And central to all of this is The Boy's search for his sister. If you've had a sibling of a similar age, you'll know that that relationship forms the core of your whole childhood experience. They are your closest relationship, your closest peer and your playmate, your interaction with them forming everything of who you will evolve into as a child. They're the closest to you anyone will ever be, both in terms of shared experiences and genetics. The loss of his sister thus encapsulates all of The Boy's fears of losing himself, and he must find her in order to maintain his identity and remain a whole person during his oppressive trails on the way to adulthood.
Limbo, the word in the title, does not refer only to the physical world the game takes place in. It refers to the metaphorical state that the boy's development takes him through. He is growing past being a child and is not yet a man, and he must hold onto his sister, and therefore himself, as he navigates his way through this dangerous state of flux.
I tend not to delve too deeply into the meaning of a game %26ndash; is Red Dead Redemption a dusty, desolate meditation on the futility of the human condition? No, it%26rsquo;s an amazing cowboy game in which I can get drunk, have gunfights and be mauled by a cougar. Perhaps this face-value attitude is why I feel Limbo is actually being totally straightforward and open about what%26rsquo;s going on. It%26rsquo;s right there in the title%26hellip;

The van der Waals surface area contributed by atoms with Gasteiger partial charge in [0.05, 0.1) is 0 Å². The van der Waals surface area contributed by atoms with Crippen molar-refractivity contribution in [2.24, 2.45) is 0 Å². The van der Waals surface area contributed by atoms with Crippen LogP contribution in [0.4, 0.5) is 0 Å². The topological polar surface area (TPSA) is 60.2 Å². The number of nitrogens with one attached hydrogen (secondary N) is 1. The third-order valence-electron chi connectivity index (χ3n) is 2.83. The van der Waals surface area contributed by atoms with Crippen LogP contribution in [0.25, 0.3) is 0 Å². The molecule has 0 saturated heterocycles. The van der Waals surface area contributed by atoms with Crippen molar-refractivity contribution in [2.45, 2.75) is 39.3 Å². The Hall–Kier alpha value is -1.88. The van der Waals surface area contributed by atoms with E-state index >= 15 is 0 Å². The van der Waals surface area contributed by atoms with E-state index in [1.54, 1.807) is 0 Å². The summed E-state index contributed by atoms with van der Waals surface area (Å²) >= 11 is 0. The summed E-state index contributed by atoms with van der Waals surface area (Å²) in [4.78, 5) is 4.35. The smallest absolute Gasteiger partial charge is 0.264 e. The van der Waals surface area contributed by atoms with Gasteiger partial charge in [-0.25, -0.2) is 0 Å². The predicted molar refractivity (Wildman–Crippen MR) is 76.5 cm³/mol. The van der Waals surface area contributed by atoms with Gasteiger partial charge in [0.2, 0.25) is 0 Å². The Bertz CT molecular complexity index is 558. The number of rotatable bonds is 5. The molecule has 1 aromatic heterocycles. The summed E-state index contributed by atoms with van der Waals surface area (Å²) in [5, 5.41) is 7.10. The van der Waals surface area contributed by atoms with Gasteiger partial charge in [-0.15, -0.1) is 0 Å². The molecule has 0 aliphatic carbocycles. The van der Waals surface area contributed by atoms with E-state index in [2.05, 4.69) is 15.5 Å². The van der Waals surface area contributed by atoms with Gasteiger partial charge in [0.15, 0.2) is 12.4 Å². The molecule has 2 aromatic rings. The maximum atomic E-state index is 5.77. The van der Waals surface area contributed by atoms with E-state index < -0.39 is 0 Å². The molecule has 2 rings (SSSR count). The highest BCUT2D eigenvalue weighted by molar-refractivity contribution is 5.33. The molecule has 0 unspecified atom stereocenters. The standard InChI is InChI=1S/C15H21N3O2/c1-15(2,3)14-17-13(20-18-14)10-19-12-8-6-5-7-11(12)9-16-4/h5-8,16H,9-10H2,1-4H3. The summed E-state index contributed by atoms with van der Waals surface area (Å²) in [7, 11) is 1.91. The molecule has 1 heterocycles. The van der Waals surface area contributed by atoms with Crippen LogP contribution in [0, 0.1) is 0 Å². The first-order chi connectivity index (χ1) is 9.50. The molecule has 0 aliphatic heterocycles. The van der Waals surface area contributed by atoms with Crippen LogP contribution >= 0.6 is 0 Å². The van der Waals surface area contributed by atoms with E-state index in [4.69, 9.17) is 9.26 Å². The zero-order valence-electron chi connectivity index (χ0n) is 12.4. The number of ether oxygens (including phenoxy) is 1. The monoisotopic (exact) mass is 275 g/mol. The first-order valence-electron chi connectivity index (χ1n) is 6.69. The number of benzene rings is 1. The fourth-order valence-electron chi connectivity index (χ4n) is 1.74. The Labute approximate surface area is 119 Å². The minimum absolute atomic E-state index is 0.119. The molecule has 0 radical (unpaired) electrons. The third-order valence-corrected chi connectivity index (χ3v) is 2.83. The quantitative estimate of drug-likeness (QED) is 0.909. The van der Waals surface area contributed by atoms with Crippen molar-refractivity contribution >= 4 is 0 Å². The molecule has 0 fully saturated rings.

He%26rsquo;s dead. They both are.
The girl died earlier. So what we%26rsquo;re experiencing is the journey of the boy, moments after his Earthly demise, questing through the murky in-between of Limbo (not the dance with a stick, but thespiritual place) to be rejoined with his sister in the afterlife. The theology of it can get a bit heavy, but here%26rsquo;s the basic gist: People who die and who are neither corrupt enough for Hell nor saved enough for Heaven go to Limbo. He%26rsquo;s overcoming obstacles as a way of undergoing spiritual cleansing, and when the time comes, he and his sister %26ndash; who, by the way, is knelt in prayer the first time we see her %26ndash; will enter Heaven together.
Morbid? Yes. Complicated? Not really.
Maybe it%26rsquo;s because I%26rsquo;ve played too many games and seen too many movies with giant, revelatory plot twists, but I got a strong sense of foreboding about Limbo the second the other kids started showing up. Why did they set all these traps? Why were they so aggressively trying to kill me, and then fleeing whenever I%26rsquo;d get close? I wasn%26rsquo;t the giant, hunting spider, after all, and if anything their actions seemed to leave them defenseless against said arachnid. Either it%26rsquo;s all just a big misunderstanding, or %26ndash; and I see this as more likely %26ndash; they have excellent reason to be afraid of you.